Note that the Yugoslavia of the communist era dissolved in the early 1990s. Whereas clubs from all six constituent Republics had still participated in the 1990/91 league structure, by the start of the 1992/93 season, only two of these (Serbia and Montenegro) had remained. The departure of the Croatian clubs in 1991 effectively reduced the league to one dominated by Serbian clubs, although the country did not officially change name to Serbia and Montenegro until more than a decade later. Shortly after (in 2006), Montenegro opted out of the federation as well.
Note that prior to the first ever national championship of Yugoslavia in 1923, championships had already been organised in most constituent republics, e.g. in Croatia (1912, winners HAŠK (Zagreb)) Serbia (1919/20, winners Beogradski SK) and, Slovenia (1920, winners SK Ilirija (Ljubljana)).
During the inter-bellum, the championship was usually contested between the winners of regional championships (possibly with additional teams). Only at the end of the thirties a nationwide league championship was organised regularly (first in 1933, then not until the 1936/37 season).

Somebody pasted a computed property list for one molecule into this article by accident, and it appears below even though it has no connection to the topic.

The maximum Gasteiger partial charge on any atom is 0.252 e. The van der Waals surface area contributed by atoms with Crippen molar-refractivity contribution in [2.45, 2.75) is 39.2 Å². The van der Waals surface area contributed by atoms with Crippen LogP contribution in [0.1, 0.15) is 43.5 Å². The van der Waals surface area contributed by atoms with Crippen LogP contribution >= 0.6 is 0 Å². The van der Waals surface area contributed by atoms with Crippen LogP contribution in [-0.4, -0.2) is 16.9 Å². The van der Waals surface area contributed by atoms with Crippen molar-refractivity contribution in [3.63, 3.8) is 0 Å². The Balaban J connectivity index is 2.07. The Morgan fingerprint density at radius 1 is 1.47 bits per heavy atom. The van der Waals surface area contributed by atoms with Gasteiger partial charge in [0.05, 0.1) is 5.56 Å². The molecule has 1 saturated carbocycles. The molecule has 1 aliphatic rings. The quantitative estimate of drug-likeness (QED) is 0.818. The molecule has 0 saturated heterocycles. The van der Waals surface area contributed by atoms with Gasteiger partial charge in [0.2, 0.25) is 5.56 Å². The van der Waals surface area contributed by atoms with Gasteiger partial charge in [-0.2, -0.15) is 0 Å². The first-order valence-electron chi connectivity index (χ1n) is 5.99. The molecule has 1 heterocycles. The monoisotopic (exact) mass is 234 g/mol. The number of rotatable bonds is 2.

Kingdom of Slovenes, Croats and Serbs 1923 Građanski (Zagreb) 1924 Jugoslavija (Beograd) 1925 Jugoslavija (Beograd) 1926 Građanski (Zagreb) 1927 Hajduk (Split) 1928 Građanski (Zagreb) 1929 Hajduk (Split) Kingdom of Yugoslavia 1930 Concordia (Zagreb) 1931 Beogradski SK (Beograd) 1932 Concordia (Zagreb) 1933 Beogradski SK (Beograd) 1934 cancelled 1934/35 Beogradski SK (Beograd) 1935/36 cancelled 1936 Beogradski SK (Beograd) 1936/37 Građanski (Zagreb) 1937/38 HAŠK (Zagreb) 1938/39 Beogradski SK (Beograd) 1939/40 Građanski (Zagreb) 1940/41 no championship 1941/42 no championship 1942/43 no championship 1943/44 no championship 1944/45 no championship Yugoslavia 1945 Srbija  1945/46 Crvena zvezda (Beograd)  1946/47 Partizan (Beograd) 1947/48 Dinamo (Zagreb) 1948/49 Partizan (Beograd) 1950 Hajduk (Split) 1951 Crvena zvezda (Beograd) 1952 Hajduk (Split) 1952/53 Crvena zvezda (Beograd) 1953/54 Dinamo (Zagreb) 1954/55 Hajduk (Split) 1955/56 Crvena zvezda (Beograd) 1956/57 Crvena zvezda (Beograd) 1957/58 Dinamo (Zagreb) 1958/59 Crvena zvezda (Beograd) 1959/60 Crvena zvezda (Beograd) 1960/61 Partizan (Beograd) 1961/62 Partizan (Beograd) 1962/63 Partizan (Beograd) 1963/64 Crvena zvezda (Beograd) 1964/65 Partizan (Beograd) 1965/66 Vojvodina (Novi Sad) 1966/67 FK Sarajevo (Sarajevo) 1967/68 Crvena zvezda (Beograd) 1968/69 Crvena zvezda (Beograd) 1969/70 Crvena zvezda (Beograd) 1970/71 Hajduk (Split) 1971/72 Željezničar (Sarajevo) 1972/73 Crvena zvezda (Beograd) 1973/74 Hajduk (Split) 1974/75 Hajduk (Split) 1975/76 Partizan (Beograd) 1976/77 Crvena zvezda (Beograd) 1977/78 Partizan (Beograd) 1978/79 Hajduk (Split) 1979/80 Crvena zvezda (Beograd) 1980/81 Crvena zvezda (Beograd) 1981/82 Dinamo (Zagreb) 1982/83 Partizan (Beograd) 1983/84 Crvena zvezda (Beograd) 1984/85 FK Sarajevo (Sarajevo) 1985/86 Partizan (Beograd)  1986/87 Partizan (Beograd)  1987/88 Crvena zvezda (Beograd) 1988/89 Vojvodina (Novi Sad) 1989/90 Crvena zvezda (Beograd) 1990/91 Crvena zvezda (Beograd) Championships of 'traditional' Yugoslavia (62) 18 Crvena zvezda (Beograd) 11 Partizan (Beograd) 9 Hajduk (Split) 5 Beogradski SK (Beograd) Građanski (Zagreb) 4 Dinamo (Zagreb) 2 Concordia (Zagreb) Jugoslavija (Beograd) FK Sarajevo (Sarajevo) Vojvodina (Novi Sad) 1 HAŠK (Zagreb) Željezničar (Sarajevo) NB: see files on Croatia, Bosnia-Herzegovina, Macedonia and Slovenia for champions in those countries after Yugoslavia was dissolved. Notes  This was a championship between representations of the 6 republics, the Yugoslav Army, and a representation of the autonomous province Vojvodina.  In the 1945/46 season, regional competitions were held from which the winners would qualify for a national championship playoff which never took place. In May 2019 (!) the FA of Serbia (which by FIFA and UEFA is considered the FA of Yugoslavia before the country fell apart) recognised Crvena zvezda, winners of the regional competition of Serbia in 1946, as official Serbian champions (in spite of the fact that for instance clubs from Vojvodina did not enter); Partizan appealed that decision at the Serbian constutional court but that was rejected in February 2020.  The Yugoslav FA decided that the last round of fixtures had to be replayed, after accusations that certain results had been fixed. Partizan, who had won the title with a 4-0 over Zeljeznicar Sarajevo, refused, after which the game was awarded 3-0 to Zeljeznicar, which gave Crvena zvezda the title. Crvena zvezda played in the 1986/87 European Champions Cup. However, after a sequence of legal processes, the original final table, with Partizan as champions, was officially recognized, in 1987.  Ten clubs had started the 1986/87 season with a deduction of 6 points, among them Partizan and Crvena zvezda, because of the events in the previous season. Vardar Skopje, who had not been deducted 6 points, won the title, and participated in the 1987/88 Champions Cup, but the points deduction was later annulled after more legal proceedings, and the title was given to Partizan, who headed the table without the deductions.